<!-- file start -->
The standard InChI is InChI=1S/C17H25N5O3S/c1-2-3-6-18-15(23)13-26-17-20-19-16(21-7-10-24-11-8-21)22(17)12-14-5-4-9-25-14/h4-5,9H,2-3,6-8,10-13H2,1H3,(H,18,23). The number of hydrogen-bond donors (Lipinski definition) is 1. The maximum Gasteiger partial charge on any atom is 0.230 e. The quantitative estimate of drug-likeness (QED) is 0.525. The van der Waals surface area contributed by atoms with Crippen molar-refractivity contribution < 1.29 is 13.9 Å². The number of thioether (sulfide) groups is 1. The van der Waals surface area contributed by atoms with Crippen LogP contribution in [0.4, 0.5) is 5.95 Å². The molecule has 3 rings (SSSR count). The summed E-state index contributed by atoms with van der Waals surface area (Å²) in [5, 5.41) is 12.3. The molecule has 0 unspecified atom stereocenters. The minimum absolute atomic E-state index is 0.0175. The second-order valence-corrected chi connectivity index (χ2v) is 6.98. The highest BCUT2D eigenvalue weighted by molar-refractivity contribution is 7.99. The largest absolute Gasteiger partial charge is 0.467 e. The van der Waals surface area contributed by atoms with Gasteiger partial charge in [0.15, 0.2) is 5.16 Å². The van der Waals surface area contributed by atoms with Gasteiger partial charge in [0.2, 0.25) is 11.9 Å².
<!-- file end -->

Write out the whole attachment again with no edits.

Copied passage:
The standard InChI is InChI=1S/C17H25N5O3S/c1-2-3-6-18-15(23)13-26-17-20-19-16(21-7-10-24-11-8-21)22(17)12-14-5-4-9-25-14/h4-5,9H,2-3,6-8,10-13H2,1H3,(H,18,23). The number of hydrogen-bond donors (Lipinski definition) is 1. The maximum Gasteiger partial charge on any atom is 0.230 e. The quantitative estimate of drug-likeness (QED) is 0.525. The van der Waals surface area contributed by atoms with Crippen molar-refractivity contribution < 1.29 is 13.9 Å². The number of thioether (sulfide) groups is 1. The van der Waals surface area contributed by atoms with Crippen LogP contribution in [0.4, 0.5) is 5.95 Å². The molecule has 3 rings (SSSR count). The summed E-state index contributed by atoms with van der Waals surface area (Å²) in [5, 5.41) is 12.3. The molecule has 0 unspecified atom stereocenters. The minimum absolute atomic E-state index is 0.0175. The second-order valence-corrected chi connectivity index (χ2v) is 6.98. The highest BCUT2D eigenvalue weighted by molar-refractivity contribution is 7.99. The largest absolute Gasteiger partial charge is 0.467 e. The van der Waals surface area contributed by atoms with Gasteiger partial charge in [0.15, 0.2) is 5.16 Å². The van der Waals surface area contributed by atoms with Gasteiger partial charge in [0.2, 0.25) is 11.9 Å².